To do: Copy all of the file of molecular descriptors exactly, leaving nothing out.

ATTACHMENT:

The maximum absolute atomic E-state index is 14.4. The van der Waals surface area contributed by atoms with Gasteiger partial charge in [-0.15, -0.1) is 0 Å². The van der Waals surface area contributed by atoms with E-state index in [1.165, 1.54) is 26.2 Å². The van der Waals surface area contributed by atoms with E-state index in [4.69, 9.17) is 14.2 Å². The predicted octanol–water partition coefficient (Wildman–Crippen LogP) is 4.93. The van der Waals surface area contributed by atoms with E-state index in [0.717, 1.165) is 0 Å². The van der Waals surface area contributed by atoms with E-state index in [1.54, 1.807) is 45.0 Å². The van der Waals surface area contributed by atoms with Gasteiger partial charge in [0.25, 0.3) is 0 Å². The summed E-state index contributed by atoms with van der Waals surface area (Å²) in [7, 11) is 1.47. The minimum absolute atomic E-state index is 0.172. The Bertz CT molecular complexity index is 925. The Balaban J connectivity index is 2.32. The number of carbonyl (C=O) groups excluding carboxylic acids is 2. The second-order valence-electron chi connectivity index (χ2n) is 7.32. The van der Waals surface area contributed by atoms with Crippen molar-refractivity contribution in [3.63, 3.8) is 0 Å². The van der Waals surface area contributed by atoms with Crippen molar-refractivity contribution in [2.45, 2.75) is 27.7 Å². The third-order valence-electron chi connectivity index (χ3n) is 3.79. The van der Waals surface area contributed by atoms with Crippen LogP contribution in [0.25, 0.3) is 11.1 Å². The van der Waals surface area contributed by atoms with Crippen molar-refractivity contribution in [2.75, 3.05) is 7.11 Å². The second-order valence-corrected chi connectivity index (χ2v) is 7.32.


The maximum absolute atomic E-state index is 14.4. The van der Waals surface area contributed by atoms with Gasteiger partial charge in [-0.15, -0.1) is 0 Å². The van der Waals surface area contributed by atoms with E-state index in [1.165, 1.54) is 26.2 Å². The van der Waals surface area contributed by atoms with E-state index in [4.69, 9.17) is 14.2 Å². The predicted octanol–water partition coefficient (Wildman–Crippen LogP) is 4.93. The van der Waals surface area contributed by atoms with E-state index in [0.717, 1.165) is 0 Å². The van der Waals surface area contributed by atoms with E-state index in [1.54, 1.807) is 45.0 Å². The van der Waals surface area contributed by atoms with Gasteiger partial charge in [0.25, 0.3) is 0 Å². The summed E-state index contributed by atoms with van der Waals surface area (Å²) in [7, 11) is 1.47. The minimum absolute atomic E-state index is 0.172. The Bertz CT molecular complexity index is 925. The Balaban J connectivity index is 2.32. The number of carbonyl (C=O) groups excluding carboxylic acids is 2. The second-order valence-electron chi connectivity index (χ2n) is 7.32. The van der Waals surface area contributed by atoms with Crippen molar-refractivity contribution in [3.63, 3.8) is 0 Å². The van der Waals surface area contributed by atoms with Crippen molar-refractivity contribution in [2.45, 2.75) is 27.7 Å². The third-order valence-electron chi connectivity index (χ3n) is 3.79. The van der Waals surface area contributed by atoms with Crippen LogP contribution in [0.25, 0.3) is 11.1 Å². The van der Waals surface area contributed by atoms with Crippen molar-refractivity contribution in [2.75, 3.05) is 7.11 Å². The second-order valence-corrected chi connectivity index (χ2v) is 7.32.